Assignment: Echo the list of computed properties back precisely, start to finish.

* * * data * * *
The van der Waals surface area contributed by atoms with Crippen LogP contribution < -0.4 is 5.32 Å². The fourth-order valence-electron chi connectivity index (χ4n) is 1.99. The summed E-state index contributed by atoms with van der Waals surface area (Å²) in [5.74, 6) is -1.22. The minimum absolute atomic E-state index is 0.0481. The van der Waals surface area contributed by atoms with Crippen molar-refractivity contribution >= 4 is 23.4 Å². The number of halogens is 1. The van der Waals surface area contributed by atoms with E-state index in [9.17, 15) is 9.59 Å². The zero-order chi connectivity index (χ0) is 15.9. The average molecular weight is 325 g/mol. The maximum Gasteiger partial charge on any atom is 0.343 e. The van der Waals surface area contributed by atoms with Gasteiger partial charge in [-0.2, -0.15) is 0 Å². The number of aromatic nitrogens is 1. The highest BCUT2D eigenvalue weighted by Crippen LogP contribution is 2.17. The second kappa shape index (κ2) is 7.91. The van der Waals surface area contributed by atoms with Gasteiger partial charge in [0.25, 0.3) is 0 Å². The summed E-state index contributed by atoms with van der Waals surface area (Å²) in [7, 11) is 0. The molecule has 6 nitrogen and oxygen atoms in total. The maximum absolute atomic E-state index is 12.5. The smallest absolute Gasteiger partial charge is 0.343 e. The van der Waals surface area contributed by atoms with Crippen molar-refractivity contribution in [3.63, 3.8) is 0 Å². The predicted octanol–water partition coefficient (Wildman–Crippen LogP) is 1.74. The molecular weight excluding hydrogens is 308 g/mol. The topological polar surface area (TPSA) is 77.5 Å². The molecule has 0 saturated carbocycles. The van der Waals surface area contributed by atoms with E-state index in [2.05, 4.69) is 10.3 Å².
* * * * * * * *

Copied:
The van der Waals surface area contributed by atoms with Crippen LogP contribution < -0.4 is 5.32 Å². The fourth-order valence-electron chi connectivity index (χ4n) is 1.99. The summed E-state index contributed by atoms with van der Waals surface area (Å²) in [5.74, 6) is -1.22. The minimum absolute atomic E-state index is 0.0481. The van der Waals surface area contributed by atoms with Crippen molar-refractivity contribution >= 4 is 23.4 Å². The number of halogens is 1. The van der Waals surface area contributed by atoms with E-state index in [9.17, 15) is 9.59 Å². The zero-order chi connectivity index (χ0) is 15.9. The average molecular weight is 325 g/mol. The maximum Gasteiger partial charge on any atom is 0.343 e. The van der Waals surface area contributed by atoms with Gasteiger partial charge in [-0.2, -0.15) is 0 Å². The number of aromatic nitrogens is 1. The highest BCUT2D eigenvalue weighted by Crippen LogP contribution is 2.17. The second kappa shape index (κ2) is 7.91. The van der Waals surface area contributed by atoms with Gasteiger partial charge in [0.25, 0.3) is 0 Å². The summed E-state index contributed by atoms with van der Waals surface area (Å²) in [7, 11) is 0. The molecule has 6 nitrogen and oxygen atoms in total. The maximum absolute atomic E-state index is 12.5. The smallest absolute Gasteiger partial charge is 0.343 e. The van der Waals surface area contributed by atoms with Crippen molar-refractivity contribution in [3.63, 3.8) is 0 Å². The predicted octanol–water partition coefficient (Wildman–Crippen LogP) is 1.74. The molecular weight excluding hydrogens is 308 g/mol. The topological polar surface area (TPSA) is 77.5 Å². The molecule has 0 saturated carbocycles. The van der Waals surface area contributed by atoms with E-state index in [2.05, 4.69) is 10.3 Å².